You only need one or two criteria to get it in the first place. So I am hoping I’ll be able to see it. Then Monday (Regatta Day holiday in the south of the state) is the 480 kms ride home.

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I will take some photos and try to get them up for next week’s Tuesday Trivia but here is a photo I found online as a teaser.

Enjoy the rest of the week. Drop a line and tell me what you’re reading, what you’re doing when you’re not reading and generally what’s happening in your neck of the woods.

Author: travellinpenguin

I live in Tasmania, Australia. I ride a 350cc Piaggio scooter as I travel the state and sometimes the world searching for vintage Penguin books to add to my archive. My goal is to keep them out of landfill as they are wonderful old books. I travel, socialise, read a lot and have my friend the Travellin' Penguin who accompanies as I traverse through life and books.

10 thoughts on “Tuesday Trivia-To The River and Other Life Doings”

  1. I thought I put this comment in earlier, but it has disappeared into the bloggish ether. I’ve just read a wonderful book, Shirley Jackson’s The Sundial, which I’ll be writing about next week. And yes, it is a Penguin Modern Classic.

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  2. i’ve thought writing must be difficult; OL sounds like a competent writer, but one who just got captured by a brain wave without a surfboard to ride it out with… other works may be different… that club trip sounds exciting and tiring at the same time… how lovely that you still have old growth forest to some degree! there’s a little bit left here, but by this time next year it will probably be gone, unfortunately… you can tell by the way they behave, that humans value money above all other things, including their own planet…

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  3. Sorry about the book, it really sounds promising and interesting. I agree, I don’t know why people are so obsessed with battle fields. Definitely interesting to get an overview, but one does not have to go into too much details. Otherwise it sounds like an interesting book. Don’t we all love to be around water?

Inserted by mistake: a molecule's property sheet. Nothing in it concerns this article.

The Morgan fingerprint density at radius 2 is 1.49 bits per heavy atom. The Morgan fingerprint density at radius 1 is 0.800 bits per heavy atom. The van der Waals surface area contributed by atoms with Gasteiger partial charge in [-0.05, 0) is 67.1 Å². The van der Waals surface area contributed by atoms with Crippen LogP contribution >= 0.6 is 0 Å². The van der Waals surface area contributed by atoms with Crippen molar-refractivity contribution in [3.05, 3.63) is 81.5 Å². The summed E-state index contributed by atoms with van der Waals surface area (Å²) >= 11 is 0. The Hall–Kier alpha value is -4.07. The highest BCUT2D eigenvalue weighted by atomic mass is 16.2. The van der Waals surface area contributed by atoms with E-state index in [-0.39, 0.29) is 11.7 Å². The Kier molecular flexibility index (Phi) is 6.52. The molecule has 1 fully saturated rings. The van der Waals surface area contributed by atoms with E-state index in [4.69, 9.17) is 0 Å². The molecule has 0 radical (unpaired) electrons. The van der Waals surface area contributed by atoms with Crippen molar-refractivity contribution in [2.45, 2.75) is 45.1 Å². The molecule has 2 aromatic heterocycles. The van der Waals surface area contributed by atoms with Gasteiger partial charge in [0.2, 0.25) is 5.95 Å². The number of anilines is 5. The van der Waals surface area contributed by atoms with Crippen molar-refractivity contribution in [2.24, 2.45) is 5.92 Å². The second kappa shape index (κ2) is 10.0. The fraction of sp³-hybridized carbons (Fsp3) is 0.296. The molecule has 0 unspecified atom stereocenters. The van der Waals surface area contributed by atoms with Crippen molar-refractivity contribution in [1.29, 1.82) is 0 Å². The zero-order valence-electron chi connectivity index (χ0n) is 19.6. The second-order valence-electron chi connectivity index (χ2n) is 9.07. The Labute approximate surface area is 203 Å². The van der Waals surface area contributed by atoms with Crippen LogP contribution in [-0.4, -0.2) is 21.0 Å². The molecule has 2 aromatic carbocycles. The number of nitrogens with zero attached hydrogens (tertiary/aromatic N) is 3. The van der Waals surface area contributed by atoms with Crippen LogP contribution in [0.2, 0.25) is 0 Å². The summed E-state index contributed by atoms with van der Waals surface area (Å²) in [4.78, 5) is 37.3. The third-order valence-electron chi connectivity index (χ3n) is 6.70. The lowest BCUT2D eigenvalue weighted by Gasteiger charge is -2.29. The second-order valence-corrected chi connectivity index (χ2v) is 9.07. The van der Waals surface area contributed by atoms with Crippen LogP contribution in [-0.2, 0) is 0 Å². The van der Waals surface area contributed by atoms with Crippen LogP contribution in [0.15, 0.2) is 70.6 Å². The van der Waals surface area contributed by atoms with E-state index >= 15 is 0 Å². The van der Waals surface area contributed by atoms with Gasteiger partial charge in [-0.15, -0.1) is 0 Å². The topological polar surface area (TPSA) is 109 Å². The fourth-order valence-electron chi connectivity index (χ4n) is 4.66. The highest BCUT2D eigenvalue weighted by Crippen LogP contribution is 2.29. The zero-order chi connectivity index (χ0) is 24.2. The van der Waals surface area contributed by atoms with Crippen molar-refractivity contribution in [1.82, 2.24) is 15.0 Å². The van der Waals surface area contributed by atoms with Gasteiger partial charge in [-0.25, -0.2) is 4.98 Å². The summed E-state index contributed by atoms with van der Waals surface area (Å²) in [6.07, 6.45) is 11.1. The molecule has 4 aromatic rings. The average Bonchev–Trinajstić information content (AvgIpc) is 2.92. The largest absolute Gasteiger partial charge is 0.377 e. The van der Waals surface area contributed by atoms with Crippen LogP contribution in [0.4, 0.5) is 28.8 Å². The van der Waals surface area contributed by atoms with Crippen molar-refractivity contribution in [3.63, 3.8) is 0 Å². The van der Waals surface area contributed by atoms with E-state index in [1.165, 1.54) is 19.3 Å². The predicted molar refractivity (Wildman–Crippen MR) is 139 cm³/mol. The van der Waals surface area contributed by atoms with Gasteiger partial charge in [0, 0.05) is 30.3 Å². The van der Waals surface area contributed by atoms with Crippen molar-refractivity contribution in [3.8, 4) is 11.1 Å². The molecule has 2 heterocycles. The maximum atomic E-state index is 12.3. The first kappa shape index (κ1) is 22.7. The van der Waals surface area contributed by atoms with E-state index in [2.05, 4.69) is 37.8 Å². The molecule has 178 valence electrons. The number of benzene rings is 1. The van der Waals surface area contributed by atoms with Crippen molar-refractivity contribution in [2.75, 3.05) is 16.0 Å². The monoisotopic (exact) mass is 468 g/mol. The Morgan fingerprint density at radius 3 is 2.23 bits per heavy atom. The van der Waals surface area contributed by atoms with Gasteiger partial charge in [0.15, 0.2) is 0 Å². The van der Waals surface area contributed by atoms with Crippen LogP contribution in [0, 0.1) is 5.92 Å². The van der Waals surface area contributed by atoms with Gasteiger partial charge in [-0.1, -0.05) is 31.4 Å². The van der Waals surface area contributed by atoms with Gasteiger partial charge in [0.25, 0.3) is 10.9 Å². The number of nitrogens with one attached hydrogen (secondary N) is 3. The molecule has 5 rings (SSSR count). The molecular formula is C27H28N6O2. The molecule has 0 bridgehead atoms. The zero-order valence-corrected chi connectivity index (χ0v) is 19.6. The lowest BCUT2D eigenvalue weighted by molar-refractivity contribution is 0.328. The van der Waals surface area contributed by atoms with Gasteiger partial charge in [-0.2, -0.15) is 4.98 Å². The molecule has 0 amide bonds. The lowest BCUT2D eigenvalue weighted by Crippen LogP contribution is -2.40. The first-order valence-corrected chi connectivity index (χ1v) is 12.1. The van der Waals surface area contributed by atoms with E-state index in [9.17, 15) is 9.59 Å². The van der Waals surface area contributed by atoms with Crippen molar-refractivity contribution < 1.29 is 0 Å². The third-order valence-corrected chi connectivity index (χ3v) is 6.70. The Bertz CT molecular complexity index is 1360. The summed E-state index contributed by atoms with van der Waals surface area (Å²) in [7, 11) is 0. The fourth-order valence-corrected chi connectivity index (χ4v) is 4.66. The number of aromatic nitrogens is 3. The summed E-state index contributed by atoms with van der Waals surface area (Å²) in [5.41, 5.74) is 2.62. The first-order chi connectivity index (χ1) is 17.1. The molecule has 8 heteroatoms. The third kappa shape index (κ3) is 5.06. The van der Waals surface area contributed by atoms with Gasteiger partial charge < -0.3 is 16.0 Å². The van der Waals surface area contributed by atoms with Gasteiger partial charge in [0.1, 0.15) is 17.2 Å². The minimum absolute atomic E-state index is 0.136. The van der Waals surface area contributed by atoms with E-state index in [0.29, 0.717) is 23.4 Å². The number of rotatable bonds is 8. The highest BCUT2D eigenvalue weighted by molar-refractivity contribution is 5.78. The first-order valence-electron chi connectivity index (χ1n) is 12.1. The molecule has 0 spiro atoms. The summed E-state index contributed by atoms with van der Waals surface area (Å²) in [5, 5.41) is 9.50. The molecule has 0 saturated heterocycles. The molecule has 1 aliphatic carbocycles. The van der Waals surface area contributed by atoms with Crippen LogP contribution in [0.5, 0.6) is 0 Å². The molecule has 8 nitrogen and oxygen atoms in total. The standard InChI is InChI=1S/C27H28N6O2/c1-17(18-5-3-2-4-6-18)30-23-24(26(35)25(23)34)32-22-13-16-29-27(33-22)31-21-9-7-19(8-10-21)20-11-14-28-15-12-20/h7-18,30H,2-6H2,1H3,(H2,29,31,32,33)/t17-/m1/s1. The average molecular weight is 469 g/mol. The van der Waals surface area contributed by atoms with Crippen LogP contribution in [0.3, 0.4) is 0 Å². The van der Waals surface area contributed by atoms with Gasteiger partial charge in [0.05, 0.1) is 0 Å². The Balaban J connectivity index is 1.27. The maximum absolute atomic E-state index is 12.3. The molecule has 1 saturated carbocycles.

Wow, what a trip. What beautiful surroundings, looks really exotic. How lucky you are to have such wilderness around you. Good luck, it sounds like a very demanding trip.

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  4. I hate being disappointed by a book, but it happens. At least you didn’t waste your time forcing yourself to finish it. I hope you can save that pristine wilderness. That’s what I think our publics lands in the US should be, but we sell mining and oil and other leases to private businesses who then destroy the land and the animals on it. Right now I’m reading Alan Cumming’s memoir, Not My Father’s Son, and an old mystery by Anthony Berkeley. I always read two or three books at a time, books in different genres and formats (paperbacks for the bathtub, Kindle for in bed, etc.). Have fun on your ride. The quiet cabin you’re renting sounds nice.

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    1. Sometimes we are just not in the mood for the book we started when we were in the mood. Does that make sense? lol Our wilderness seems to be in pretty good hands right now. When our politicians were trying to deregister it from heritage listing over 10,000 people turned up on parliament lawns protesting. Luckily there are people in this world who are rational once in awhile.

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  5. Wow, Pam, that’s a lot of riding. Even driving 480kms in a day is a push for us. I love road trips but I like to stop and have a cuppa, stop and have lunch, stop and have a look around, so by around 400kms or so we’re ready to stop for the day. No driving to Melbourne in a day for us!!

    The Tarkine is beautiful – only visited it for the first time in 2015. It was a drizzly sort of day but in the middle of that wilderness who knew! I hope we see some photos next week.

    As for what I’m reading, I’ve just finished Rebellious daughters – an anthology and an enjoyable read.

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    1. Yes it is a long ride but I am a member of the Ulysses club and they seem to stop and eat more than anyone I know. Our club motto is “Growing Old Disgracefully”. I have it around my license plate. Hope I have energy to do the Tarkine.